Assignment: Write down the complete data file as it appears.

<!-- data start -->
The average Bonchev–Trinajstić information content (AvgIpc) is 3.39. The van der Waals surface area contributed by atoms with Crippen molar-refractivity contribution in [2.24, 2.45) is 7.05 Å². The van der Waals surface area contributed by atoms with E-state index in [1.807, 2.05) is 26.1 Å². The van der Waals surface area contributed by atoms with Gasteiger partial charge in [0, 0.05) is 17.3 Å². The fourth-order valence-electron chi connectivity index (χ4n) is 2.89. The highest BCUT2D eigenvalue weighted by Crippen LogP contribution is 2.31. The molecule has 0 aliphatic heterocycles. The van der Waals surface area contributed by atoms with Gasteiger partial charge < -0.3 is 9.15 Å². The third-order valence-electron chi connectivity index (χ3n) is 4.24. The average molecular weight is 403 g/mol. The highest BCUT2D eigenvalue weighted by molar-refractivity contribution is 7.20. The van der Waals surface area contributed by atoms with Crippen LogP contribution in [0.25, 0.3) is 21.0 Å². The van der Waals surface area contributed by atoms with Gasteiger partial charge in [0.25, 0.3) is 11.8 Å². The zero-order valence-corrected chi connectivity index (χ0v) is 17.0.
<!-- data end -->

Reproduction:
The average Bonchev–Trinajstić information content (AvgIpc) is 3.39. The van der Waals surface area contributed by atoms with Crippen molar-refractivity contribution in [2.24, 2.45) is 7.05 Å². The van der Waals surface area contributed by atoms with E-state index in [1.807, 2.05) is 26.1 Å². The van der Waals surface area contributed by atoms with Gasteiger partial charge in [0, 0.05) is 17.3 Å². The fourth-order valence-electron chi connectivity index (χ4n) is 2.89. The highest BCUT2D eigenvalue weighted by Crippen LogP contribution is 2.31. The molecule has 0 aliphatic heterocycles. The van der Waals surface area contributed by atoms with Gasteiger partial charge < -0.3 is 9.15 Å². The third-order valence-electron chi connectivity index (χ3n) is 4.24. The average molecular weight is 403 g/mol. The highest BCUT2D eigenvalue weighted by molar-refractivity contribution is 7.20. The van der Waals surface area contributed by atoms with Crippen LogP contribution in [0.25, 0.3) is 21.0 Å². The van der Waals surface area contributed by atoms with Gasteiger partial charge in [0.25, 0.3) is 11.8 Å². The zero-order valence-corrected chi connectivity index (χ0v) is 17.0.